Journal article

Handgrip Strength Is Associated With Hippocampal Volume and White Matter Hyperintensities in Major Depression and Healthy Controls: A UK Biobank Study

Josh A Firth, Lee Smith, Jerome Sarris, Davy Vancampfort, Felipe Schuch, Andre F Carvalho, Marco Solmi, Alison R Yung, Brendon Stubbs, Joseph Firth

Psychosomatic Medicine | LIPPINCOTT WILLIAMS & WILKINS | Published : 2020

Abstract

OBJECTIVE: Emerging evidence suggests that handgrip strength (a proxy for muscular fitness) is associated with better cognitive performance in people with major depressive disorder (MDD). The underlying processes are unclear, although hippocampal volume (HCV) reductions and white matter hyperintensities (WMHs) have been implicated. Therefore, we investigated the associations between handgrip strength and various brain region volumes and WMHs in MDD and healthy controls (HCs). METHODS: This study is a cross-sectional analysis of handgrip strength and neuroimaging data from the UK Biobank. Generalized linear models were used to assess the relationship between grip strength and gray matter, whi..

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Grants

Awarded by Biotechnology and Biological Sciences Research Council Discovery Fellowship


Awarded by National Health and Medical Research Council Research Fellowship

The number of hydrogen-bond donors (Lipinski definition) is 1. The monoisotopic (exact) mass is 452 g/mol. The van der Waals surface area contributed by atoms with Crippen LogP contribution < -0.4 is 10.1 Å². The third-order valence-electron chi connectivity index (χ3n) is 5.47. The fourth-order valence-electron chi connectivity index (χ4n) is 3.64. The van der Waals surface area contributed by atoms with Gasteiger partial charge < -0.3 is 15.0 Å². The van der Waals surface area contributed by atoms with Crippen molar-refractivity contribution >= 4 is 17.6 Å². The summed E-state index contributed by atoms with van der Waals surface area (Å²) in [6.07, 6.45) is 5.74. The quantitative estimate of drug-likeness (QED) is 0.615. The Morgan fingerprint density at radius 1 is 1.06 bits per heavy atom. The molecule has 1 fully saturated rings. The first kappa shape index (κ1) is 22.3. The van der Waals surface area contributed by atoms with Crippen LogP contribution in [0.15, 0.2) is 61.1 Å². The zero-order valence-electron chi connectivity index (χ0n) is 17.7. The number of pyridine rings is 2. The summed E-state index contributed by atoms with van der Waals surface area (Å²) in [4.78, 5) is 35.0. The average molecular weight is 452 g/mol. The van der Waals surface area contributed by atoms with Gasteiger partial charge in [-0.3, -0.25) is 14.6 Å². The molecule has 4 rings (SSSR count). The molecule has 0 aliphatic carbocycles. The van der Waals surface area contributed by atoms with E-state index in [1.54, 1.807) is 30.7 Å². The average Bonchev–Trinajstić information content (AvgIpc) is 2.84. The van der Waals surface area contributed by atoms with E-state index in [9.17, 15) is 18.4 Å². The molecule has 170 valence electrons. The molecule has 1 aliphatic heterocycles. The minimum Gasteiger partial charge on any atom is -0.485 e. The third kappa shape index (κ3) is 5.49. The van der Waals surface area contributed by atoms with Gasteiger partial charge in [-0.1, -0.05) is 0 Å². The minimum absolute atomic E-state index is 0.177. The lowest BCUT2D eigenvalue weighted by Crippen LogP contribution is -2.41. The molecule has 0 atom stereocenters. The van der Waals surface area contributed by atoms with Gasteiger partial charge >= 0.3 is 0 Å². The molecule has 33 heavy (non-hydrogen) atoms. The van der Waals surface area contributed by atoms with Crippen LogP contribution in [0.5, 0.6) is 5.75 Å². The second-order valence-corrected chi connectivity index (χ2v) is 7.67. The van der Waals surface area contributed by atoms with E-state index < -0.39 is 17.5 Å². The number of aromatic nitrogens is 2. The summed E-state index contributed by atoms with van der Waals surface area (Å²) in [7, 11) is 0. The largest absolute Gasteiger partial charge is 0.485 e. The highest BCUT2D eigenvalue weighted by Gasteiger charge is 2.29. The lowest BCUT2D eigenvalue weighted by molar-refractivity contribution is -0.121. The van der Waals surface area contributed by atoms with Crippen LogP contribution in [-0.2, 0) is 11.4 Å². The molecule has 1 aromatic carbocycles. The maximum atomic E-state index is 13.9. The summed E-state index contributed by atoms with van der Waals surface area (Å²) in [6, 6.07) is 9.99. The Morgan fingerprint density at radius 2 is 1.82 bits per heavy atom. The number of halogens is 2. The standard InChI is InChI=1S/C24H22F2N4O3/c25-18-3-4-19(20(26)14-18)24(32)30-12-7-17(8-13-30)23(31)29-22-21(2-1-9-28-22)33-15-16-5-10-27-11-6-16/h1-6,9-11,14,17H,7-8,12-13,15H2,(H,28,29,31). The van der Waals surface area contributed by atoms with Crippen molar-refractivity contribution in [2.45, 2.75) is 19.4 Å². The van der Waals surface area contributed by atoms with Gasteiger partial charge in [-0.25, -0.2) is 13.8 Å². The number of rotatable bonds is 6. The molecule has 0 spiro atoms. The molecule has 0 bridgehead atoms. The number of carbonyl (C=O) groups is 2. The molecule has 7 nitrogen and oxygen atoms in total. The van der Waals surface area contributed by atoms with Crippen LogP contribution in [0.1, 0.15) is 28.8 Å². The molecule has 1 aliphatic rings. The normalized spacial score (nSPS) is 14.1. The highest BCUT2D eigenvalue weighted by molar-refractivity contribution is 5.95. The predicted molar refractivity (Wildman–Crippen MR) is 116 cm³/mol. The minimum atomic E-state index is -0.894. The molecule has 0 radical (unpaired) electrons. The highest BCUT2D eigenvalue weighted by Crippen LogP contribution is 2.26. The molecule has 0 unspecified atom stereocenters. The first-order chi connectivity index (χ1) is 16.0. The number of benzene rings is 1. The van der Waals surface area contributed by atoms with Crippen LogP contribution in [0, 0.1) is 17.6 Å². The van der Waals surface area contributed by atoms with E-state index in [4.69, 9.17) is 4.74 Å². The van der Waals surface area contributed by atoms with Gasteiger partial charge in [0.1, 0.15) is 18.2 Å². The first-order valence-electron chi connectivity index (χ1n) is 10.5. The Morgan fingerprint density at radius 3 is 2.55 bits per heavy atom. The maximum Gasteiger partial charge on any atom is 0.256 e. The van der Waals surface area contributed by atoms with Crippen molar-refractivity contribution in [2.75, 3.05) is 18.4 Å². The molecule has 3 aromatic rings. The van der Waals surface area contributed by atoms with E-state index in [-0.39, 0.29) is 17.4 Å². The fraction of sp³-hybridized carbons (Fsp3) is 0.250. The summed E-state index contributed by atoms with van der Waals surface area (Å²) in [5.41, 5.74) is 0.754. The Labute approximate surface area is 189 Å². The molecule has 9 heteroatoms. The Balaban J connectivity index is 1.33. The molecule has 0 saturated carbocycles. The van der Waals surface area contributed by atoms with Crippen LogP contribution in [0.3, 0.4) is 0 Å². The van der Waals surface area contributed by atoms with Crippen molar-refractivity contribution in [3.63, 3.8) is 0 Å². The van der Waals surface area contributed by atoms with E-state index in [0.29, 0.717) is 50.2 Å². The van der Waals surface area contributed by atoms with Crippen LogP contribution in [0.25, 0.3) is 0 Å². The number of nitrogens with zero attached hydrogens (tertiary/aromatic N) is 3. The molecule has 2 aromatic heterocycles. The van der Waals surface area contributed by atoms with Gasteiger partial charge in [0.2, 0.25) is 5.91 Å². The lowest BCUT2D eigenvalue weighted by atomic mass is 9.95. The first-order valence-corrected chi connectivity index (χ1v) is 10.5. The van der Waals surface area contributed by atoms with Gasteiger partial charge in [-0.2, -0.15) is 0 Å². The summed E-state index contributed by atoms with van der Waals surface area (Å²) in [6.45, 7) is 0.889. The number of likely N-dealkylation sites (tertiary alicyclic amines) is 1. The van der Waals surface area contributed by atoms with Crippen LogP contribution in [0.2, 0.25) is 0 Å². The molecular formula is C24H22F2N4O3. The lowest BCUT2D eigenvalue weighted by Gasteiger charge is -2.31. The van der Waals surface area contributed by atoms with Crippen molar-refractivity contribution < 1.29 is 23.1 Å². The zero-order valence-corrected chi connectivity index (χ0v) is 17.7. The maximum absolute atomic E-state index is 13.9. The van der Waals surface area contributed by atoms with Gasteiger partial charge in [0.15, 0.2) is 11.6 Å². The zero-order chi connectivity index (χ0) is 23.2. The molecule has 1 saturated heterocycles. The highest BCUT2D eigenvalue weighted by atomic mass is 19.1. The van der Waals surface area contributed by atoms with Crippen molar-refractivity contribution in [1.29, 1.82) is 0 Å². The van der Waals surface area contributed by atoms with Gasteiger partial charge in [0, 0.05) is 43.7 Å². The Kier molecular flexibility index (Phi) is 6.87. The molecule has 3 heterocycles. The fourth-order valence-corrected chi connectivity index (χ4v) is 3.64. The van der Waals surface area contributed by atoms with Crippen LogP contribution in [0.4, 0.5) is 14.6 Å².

Awarded by National Institute for Health Research (NIHR)/Health Education England Integrated Clinical Academic Programme Clinical Lectureship


Funding Acknowledgements

J.A.F. is supported by a Merton College Junior Research Fellowship and a Biotechnology and Biological Sciences Research Council Discovery Fellowship (BB/S009752/1). J.S. is funded by an National Health and Medical Research Council Research Fellowship (APP1125000). B.S. is supported by Health Education England and the National Institute for Health Research (NIHR)/Health Education England Integrated Clinical Academic Programme Clinical Lectureship (ICA-CL-2017-03-001). B.S. is partly supported by the Maudsley Charity and the NIHR Collaboration for Leadership in Applied Health Research and Care South London at King's College Hospital NHS Foundation Trust. A.R.Y. is supported by an NIHR Senior Investigator award. The views expressed in this article are those of the authors and not necessarily those of the NHS, the NIHR, or the Department of Health and Social Care. J.F. is supported by a Blackmores Institute Fellowship. All authors report that they have no conflict of interest, and the present study received no funding.